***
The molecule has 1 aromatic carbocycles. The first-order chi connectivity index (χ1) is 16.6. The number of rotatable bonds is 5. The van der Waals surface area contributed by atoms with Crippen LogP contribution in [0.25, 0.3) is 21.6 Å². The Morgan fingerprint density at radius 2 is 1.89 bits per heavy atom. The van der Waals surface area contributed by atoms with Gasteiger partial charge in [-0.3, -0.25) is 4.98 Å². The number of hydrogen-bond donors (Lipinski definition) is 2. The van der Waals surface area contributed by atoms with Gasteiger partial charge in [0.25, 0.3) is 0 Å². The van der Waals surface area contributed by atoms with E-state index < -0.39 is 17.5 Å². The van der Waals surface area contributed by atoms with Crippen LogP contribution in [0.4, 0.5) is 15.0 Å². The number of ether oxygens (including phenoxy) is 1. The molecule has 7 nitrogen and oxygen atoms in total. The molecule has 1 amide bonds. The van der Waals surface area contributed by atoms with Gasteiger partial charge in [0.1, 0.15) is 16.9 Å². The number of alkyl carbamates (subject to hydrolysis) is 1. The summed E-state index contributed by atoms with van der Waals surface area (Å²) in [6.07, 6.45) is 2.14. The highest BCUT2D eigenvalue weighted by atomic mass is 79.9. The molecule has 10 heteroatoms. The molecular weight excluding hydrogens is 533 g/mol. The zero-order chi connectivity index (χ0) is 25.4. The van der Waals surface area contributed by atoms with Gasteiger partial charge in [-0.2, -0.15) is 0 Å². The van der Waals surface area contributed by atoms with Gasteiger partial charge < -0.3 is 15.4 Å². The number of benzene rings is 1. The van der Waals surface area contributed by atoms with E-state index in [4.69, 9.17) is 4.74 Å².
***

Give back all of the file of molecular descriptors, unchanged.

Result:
The molecule has 1 aromatic carbocycles. The first-order chi connectivity index (χ1) is 16.6. The number of rotatable bonds is 5. The van der Waals surface area contributed by atoms with Crippen LogP contribution in [0.25, 0.3) is 21.6 Å². The Morgan fingerprint density at radius 2 is 1.89 bits per heavy atom. The van der Waals surface area contributed by atoms with Gasteiger partial charge in [-0.3, -0.25) is 4.98 Å². The number of hydrogen-bond donors (Lipinski definition) is 2. The van der Waals surface area contributed by atoms with Gasteiger partial charge in [0.25, 0.3) is 0 Å². The van der Waals surface area contributed by atoms with E-state index < -0.39 is 17.5 Å². The van der Waals surface area contributed by atoms with Crippen LogP contribution in [0.4, 0.5) is 15.0 Å². The number of ether oxygens (including phenoxy) is 1. The molecule has 7 nitrogen and oxygen atoms in total. The molecule has 1 amide bonds. The van der Waals surface area contributed by atoms with Gasteiger partial charge in [0.1, 0.15) is 16.9 Å². The number of alkyl carbamates (subject to hydrolysis) is 1. The summed E-state index contributed by atoms with van der Waals surface area (Å²) in [6.07, 6.45) is 2.14. The highest BCUT2D eigenvalue weighted by atomic mass is 79.9. The molecule has 10 heteroatoms. The molecular weight excluding hydrogens is 533 g/mol. The zero-order chi connectivity index (χ0) is 25.4. The van der Waals surface area contributed by atoms with Gasteiger partial charge in [-0.2, -0.15) is 0 Å². The van der Waals surface area contributed by atoms with Gasteiger partial charge < -0.3 is 15.4 Å². The number of benzene rings is 1. The van der Waals surface area contributed by atoms with E-state index in [4.69, 9.17) is 4.74 Å².